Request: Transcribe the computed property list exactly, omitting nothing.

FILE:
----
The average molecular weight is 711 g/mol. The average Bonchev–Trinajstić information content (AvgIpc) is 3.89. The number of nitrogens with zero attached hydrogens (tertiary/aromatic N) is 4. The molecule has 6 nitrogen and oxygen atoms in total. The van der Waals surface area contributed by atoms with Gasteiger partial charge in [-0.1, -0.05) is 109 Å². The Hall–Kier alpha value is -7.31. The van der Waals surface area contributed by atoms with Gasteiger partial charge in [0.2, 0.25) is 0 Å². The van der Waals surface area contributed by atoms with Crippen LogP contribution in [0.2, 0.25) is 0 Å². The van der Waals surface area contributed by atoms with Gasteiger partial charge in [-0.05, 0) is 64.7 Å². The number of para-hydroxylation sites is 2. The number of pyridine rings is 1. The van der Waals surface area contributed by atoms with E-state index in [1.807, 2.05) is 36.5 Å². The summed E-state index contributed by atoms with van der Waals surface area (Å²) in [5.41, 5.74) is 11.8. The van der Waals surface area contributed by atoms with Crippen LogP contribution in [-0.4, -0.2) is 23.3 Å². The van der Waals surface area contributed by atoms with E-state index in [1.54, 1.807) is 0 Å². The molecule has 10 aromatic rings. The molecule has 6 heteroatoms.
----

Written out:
The average molecular weight is 711 g/mol. The average Bonchev–Trinajstić information content (AvgIpc) is 3.89. The number of nitrogens with zero attached hydrogens (tertiary/aromatic N) is 4. The molecule has 6 nitrogen and oxygen atoms in total. The van der Waals surface area contributed by atoms with Gasteiger partial charge in [-0.1, -0.05) is 109 Å². The Hall–Kier alpha value is -7.31. The van der Waals surface area contributed by atoms with Gasteiger partial charge in [0.2, 0.25) is 0 Å². The van der Waals surface area contributed by atoms with Crippen LogP contribution in [0.2, 0.25) is 0 Å². The van der Waals surface area contributed by atoms with Gasteiger partial charge in [-0.05, 0) is 64.7 Å². The number of para-hydroxylation sites is 2. The number of pyridine rings is 1. The van der Waals surface area contributed by atoms with E-state index in [1.807, 2.05) is 36.5 Å². The summed E-state index contributed by atoms with van der Waals surface area (Å²) in [5.41, 5.74) is 11.8. The van der Waals surface area contributed by atoms with Crippen LogP contribution in [-0.4, -0.2) is 23.3 Å². The van der Waals surface area contributed by atoms with E-state index in [1.54, 1.807) is 0 Å². The molecule has 10 aromatic rings. The molecule has 6 heteroatoms.